Last January, more than 170,000 people descended on Las Vegas for CES, the annual gadget fest that celebrates consumer electronics—TVs, smartphones, cars, wearables, anything you can plug into a wall or connect to the Web. Attendees from more than 160 countries came to the four-day event as the pandemic was brewing in China. Within weeks, the world changed. In July, the Consumer Technology Association gave in to the inevitable: It took CES 2021 virtual.
And here it comes. This truly weird, totally virtual edition of CES kicks off late Monday afternoon with a keynote by
’ CEO Hans Vestberg. More CEOs will follow, from
’ Mary Barra to
Douglas McMillon. While that feels normal—it’s easier to watch a keynote from your laptop than crammed into a chair in a packed ballroom—everything else feels off. Normally, walking the show floor requires sturdy shoes, energy bars, and perseverance. But every year I end up with piles of business cards and story ideas.
Source: CES/Consumer Technology Association
This year there are no aisles, no press, no endless taxi lines, no price-gouging hotels. Keynotes and panels will be shorter; there won’t be lots of parties. The CES website will include an “anchor desk,” with news-ish people describing events. And some elements of the site will remain in place for a month after the show ends. But the themes will be similar to last year’s—health-care technology, 5G, electric vehicles, autonomous driving, mobility, and smart cities.
CTA CEO Gary Shapiro concedes he can’t be certain how a 2022 show will play out. “Will there be hugs and handshakes?” That depends. But if there is a real CES next year, you can be sure I’ll be there.
the cloud-based internet security platform whose shares were up more than 300% last year, hosts its 2021 analyst day.
Pioneer Natural Resources
hold extraordinary shareholder meetings to vote on their proposed merger, first announced in October. Pioneer plans to acquire Parsley in an all-stock transaction valued at roughly $7 billion, based on Parsley’s recent share price.
The National Federation of Independent Business releases its Small Business Optimism Index for December. Economists forecast a 100.5 reading, below November’s 101.4.
The Bureau of Labor Statistics releases its Job Openings and Labor Turnover Survey for November. The number of job openings on the last business day of November is expected to be roughly the same as it was in October—6.65 million.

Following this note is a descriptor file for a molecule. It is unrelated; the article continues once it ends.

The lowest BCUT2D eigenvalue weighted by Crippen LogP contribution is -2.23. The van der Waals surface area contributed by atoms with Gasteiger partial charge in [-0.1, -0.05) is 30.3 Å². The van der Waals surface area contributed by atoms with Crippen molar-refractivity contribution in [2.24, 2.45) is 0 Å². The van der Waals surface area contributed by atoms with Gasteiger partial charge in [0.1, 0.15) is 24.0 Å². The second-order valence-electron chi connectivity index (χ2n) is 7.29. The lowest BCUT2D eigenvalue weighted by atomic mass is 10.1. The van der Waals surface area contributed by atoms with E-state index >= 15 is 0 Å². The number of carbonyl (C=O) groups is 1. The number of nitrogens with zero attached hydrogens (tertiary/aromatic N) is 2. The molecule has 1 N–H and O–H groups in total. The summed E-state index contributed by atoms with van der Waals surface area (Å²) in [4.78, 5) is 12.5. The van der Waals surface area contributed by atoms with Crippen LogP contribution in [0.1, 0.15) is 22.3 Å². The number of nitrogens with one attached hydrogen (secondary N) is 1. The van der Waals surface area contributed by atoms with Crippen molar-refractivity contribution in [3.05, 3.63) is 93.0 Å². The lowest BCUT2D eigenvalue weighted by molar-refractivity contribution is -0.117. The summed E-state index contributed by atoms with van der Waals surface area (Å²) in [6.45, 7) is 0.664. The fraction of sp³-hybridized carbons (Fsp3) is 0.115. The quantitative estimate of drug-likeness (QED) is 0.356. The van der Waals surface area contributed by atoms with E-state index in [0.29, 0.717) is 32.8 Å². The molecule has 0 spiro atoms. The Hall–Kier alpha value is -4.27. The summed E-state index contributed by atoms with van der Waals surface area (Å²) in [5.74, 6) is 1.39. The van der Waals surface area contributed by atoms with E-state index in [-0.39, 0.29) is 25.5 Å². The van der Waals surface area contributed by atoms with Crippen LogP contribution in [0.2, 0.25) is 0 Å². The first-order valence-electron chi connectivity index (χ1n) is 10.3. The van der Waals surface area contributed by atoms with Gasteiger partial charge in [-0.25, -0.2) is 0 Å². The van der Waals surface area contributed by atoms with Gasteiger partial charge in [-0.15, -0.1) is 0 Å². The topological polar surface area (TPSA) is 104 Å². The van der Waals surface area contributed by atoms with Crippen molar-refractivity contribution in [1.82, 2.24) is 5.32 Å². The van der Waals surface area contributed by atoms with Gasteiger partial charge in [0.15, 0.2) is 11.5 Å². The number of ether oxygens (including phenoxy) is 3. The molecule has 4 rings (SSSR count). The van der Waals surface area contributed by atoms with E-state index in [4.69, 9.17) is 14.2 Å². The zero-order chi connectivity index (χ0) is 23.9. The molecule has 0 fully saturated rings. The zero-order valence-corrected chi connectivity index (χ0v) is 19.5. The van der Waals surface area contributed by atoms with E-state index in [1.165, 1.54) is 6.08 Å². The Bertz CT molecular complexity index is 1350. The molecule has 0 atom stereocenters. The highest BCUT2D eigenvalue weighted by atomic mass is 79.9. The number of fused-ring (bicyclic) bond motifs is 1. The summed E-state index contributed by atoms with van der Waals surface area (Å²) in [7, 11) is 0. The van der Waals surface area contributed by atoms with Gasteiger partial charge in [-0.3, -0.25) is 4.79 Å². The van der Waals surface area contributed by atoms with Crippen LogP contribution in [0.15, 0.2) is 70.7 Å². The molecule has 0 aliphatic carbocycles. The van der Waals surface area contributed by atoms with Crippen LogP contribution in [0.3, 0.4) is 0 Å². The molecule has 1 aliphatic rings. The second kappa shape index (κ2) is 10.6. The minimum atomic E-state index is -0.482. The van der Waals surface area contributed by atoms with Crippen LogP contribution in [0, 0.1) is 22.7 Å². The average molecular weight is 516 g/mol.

reports quarterly results.
The BLS reports the consumer price index for December. Consensus estimate is for a 1.2% year-over-year increase, similar to the November figure. The core CPI, which excludes volatile food and energy prices, is seen jumping 1.6%, matching the rise in November.
The Treasury Department reports U.S. budget data for December. For fiscal 2020, which ended in September, the budget deficit hit a record high of $3.1 trillion, spurred on by massive Covid-19 relief spending.
Earnings season commences with three of the four largest U.S. banks reporting fourth-quarter 2020 results.
PNC Financial Services Group
reports quarterly results.
hold special shareholder meetings to approve their proposed merger, first announced three months ago. ConocoPhillips has offered to acquire Concho’s outstanding shares in an all-stock transaction valued at about $12 billion.
The University of Michigan releases its Consumer Sentiment Survey for January. Expectations are for an 81.4 reading, similar to December’s.
The Census Bureau reports retail-sales data for December. Economists forecast a 0.1% month-over-month rise in consumer spending to $547 billion. Retail sales fell 1.1% in November. With autos excluded, retail sales are expected to be up 0.4%, after declining 0.9% in the previous month.
The BLS releases the producer price index for December. Consensus estimate is for a 0.1% month-over-month uptick, matching the November data.
Write to Eric J. Savitz at email@example.com